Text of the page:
It’s also important to bear in mind that the area between the River Scarpe and the Point du Jour Ridge was already a very crowded place and any attempt to bring cavalry forward here during the afternoon of the 9th April would have resulted in even greater congestion. The decision to rely solely on infantry to press home the advance on this part of the battlefield meant that there simply wasn’t the space for the assembly of massed cavalry.
One voice that deserves to be heard is that of Brigadier-General Archibald Fraser Home, who at the time was serving with the Cavalry Corps on General Kavanagh’s staff. According to him, there was no real opportunity for the cavalry on the opening day at Arras, nor did he see this as a missed opportunity. In his diary he notes that there was still too much uncut wire on the battlefield, pointing out that this was always a significant obstacle for cavalry. That was certainly true south of the River Scarpe. The Brown Line, between Orange Hill and the main Arras-Cambrai road, was only cleared on the 10th April, along with the wire that protected it. Here, the wire was as broad as an average street and around five feet tall. Such an obstacle ruled out any deployment of the 2nd and 3rd Cavalry Divisions as they gathered around Tilloy on the opening day. When it comes to the cavalry question Home’s assessment of the situation must surely carry some weight.
On the other side of the river the wire covering the Brown Line was still largely intact when Croft reached it at lunchtime on the 9th April. Gaps could have been created, but the nearest cavalry brigade was still too far away to have any bearing on the day’s events. The 1st Cavalry Division was located north of the River Scarpe, but its role was to co-operate with the First Army around Vimy Ridge rather than the Scarpe valley. The transfer of cavalry from south of the river to the opposite bank would have been logistically difficult on an active battlefield that was already very crowded; besides, there simply wasn’t time to organise such a move on the opening day.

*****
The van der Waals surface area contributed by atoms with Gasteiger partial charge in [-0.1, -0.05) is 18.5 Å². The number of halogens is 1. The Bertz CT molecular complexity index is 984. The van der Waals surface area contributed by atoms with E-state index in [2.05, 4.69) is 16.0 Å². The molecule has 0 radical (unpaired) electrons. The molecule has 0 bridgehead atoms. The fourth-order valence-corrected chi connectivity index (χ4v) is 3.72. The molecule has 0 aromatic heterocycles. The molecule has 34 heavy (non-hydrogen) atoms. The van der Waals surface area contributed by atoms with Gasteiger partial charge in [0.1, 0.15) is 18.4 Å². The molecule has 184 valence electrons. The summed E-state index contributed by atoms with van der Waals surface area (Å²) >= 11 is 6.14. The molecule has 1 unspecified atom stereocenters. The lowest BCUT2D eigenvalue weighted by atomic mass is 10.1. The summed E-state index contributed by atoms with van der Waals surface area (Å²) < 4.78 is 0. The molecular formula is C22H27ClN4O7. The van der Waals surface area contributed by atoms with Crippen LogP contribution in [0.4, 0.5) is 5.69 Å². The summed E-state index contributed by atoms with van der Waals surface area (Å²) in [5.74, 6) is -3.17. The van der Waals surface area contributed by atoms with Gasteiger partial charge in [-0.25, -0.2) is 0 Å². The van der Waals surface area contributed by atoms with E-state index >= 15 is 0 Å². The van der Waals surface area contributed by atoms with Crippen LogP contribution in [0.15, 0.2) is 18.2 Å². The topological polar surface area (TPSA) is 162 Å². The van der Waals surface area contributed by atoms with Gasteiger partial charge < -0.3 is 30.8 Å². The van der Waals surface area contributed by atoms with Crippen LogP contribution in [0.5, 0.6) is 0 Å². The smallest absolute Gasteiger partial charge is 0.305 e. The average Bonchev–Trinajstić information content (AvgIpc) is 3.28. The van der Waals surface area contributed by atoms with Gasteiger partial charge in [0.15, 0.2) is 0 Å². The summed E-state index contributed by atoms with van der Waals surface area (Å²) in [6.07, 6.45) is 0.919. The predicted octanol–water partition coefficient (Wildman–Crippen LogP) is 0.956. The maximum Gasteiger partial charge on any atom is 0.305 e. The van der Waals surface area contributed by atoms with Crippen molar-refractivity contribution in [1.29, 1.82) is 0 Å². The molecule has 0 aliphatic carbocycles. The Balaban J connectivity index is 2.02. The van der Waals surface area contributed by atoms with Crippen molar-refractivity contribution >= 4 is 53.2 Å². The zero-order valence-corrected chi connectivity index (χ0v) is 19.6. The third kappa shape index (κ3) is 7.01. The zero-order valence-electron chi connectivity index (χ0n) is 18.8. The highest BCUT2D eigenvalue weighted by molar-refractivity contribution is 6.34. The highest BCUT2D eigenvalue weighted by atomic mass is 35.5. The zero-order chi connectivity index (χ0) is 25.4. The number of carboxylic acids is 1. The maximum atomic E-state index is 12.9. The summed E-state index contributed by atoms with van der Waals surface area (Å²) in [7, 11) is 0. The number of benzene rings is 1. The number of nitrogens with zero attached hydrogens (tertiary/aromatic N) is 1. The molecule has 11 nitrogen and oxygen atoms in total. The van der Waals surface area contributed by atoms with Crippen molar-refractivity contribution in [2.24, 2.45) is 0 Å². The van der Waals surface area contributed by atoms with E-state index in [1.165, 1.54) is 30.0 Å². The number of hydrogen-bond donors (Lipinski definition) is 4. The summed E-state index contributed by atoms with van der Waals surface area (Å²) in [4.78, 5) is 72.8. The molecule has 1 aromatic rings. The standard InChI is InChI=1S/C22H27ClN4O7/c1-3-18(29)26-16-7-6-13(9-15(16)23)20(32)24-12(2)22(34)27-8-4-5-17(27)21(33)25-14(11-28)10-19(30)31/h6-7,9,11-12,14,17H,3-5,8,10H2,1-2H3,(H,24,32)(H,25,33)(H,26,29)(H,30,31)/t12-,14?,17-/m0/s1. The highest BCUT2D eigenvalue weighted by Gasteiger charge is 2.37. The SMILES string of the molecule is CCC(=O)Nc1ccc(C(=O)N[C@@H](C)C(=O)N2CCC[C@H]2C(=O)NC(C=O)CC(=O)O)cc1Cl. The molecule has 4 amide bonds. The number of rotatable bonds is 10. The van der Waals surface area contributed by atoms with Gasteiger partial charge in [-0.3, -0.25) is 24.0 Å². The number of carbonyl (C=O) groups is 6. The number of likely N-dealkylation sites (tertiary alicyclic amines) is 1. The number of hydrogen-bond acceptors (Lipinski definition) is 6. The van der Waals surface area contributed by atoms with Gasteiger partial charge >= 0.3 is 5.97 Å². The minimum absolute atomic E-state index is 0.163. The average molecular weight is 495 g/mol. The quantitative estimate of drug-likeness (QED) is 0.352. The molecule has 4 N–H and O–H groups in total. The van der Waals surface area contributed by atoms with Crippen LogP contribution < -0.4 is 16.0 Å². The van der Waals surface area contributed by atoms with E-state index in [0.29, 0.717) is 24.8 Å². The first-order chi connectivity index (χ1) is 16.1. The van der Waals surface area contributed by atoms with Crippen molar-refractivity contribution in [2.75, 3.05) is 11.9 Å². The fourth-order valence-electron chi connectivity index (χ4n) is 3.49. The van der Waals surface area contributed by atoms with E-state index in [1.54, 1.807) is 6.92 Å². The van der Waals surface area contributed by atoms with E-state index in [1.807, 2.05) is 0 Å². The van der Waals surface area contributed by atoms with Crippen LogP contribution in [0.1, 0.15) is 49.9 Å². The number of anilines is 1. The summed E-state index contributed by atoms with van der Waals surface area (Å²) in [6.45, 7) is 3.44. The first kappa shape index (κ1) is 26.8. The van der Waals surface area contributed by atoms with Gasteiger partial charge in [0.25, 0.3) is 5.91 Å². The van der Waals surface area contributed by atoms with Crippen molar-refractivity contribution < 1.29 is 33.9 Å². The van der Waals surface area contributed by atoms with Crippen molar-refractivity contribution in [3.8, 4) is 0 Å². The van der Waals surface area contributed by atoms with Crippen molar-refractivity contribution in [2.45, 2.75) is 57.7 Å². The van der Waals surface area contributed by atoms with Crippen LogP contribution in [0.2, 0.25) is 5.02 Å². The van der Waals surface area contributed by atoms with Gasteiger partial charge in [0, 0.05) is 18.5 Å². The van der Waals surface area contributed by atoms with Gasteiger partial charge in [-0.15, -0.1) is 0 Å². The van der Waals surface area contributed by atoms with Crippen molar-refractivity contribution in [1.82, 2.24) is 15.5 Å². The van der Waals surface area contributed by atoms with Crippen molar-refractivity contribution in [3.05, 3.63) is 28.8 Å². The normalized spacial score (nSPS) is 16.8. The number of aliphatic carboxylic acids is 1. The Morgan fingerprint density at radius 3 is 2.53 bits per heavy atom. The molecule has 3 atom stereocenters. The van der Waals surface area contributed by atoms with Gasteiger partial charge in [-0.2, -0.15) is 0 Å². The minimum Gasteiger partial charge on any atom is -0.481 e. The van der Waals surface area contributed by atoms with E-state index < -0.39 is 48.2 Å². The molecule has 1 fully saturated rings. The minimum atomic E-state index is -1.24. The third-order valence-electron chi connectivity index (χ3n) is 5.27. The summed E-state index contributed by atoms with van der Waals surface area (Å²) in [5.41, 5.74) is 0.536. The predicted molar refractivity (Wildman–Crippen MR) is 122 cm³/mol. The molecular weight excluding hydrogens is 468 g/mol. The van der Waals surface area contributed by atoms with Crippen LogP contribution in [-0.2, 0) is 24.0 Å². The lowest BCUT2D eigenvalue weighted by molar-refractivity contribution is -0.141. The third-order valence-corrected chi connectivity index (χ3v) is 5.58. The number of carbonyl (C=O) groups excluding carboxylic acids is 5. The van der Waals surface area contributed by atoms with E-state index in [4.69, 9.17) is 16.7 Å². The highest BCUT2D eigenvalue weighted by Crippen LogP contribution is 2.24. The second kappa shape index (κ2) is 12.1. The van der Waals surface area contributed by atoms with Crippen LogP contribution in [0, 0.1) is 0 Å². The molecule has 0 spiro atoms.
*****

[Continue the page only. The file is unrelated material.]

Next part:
The advance along the Scarpe valley, as set out in the overall plan, involved one infantry division (4th Division) leapfrogging another (9th Division). Within that plan, cavalry deployment would only be considered once the infantry had reached the Green Line, and even that was conditional upon whether the enemy was judged to be intent on retiring behind the Drocourt-Quéant Line. As the afternoon of the 9th April wore on, increasing resistance around Roeux and Greenland Hill made it very difficult to assess the enemy’s real intentions.
The real priority on the opening day was to bring up sufficient guns and shells to support further attacks, attacks that could be properly co-ordinated and carried out at a later date, rather than introduce large numbers of cavalry to an already congested battlefield. That was the view of the man in charge of the 9th (Scottish) Division’s artillery, Brigadier-General Tudor, who on the 12th April made the following comment regarding the opening day:
“As at Neuve Chapelle and Loos, it was demonstrated (on 9th April) that it is vital to send up supporting troops immediately. For an hour or two anything can be done.” With regard to the following days he goes on to say: “Any further attack must be thoroughly prepared like an original attack.” As far as thinking was concerned, Tudor was cut from the same cloth as General Plumer.
Carton de Wiart was no fool, and neither were Maxwell and Croft, but if the cavalry couldn’t be deployed at around 1 p.m on the opening day, perhaps 2 p.m. at the very latest, then the opportunity was simply gone. If anyone managed to assess the situation correctly it was Croft when, in the absence of cavalry, he requested permission to push on beyond the Brown Line. As I said in a previous article on this website, the real missed opportunity on the opening day was probably the two hours it took for the 4th Division to relieve the 9th (Scottish) Division.
The cavalry debate will no doubt continue with regard to the opening day at Arras. Cavalry still had a part to play on the battlefield, but not on the opening day at Arras. It’s role on other occasions would always be limited and it had been that way on the Western Front since the opening days of the war. Others have argued differently, but I have to disagree.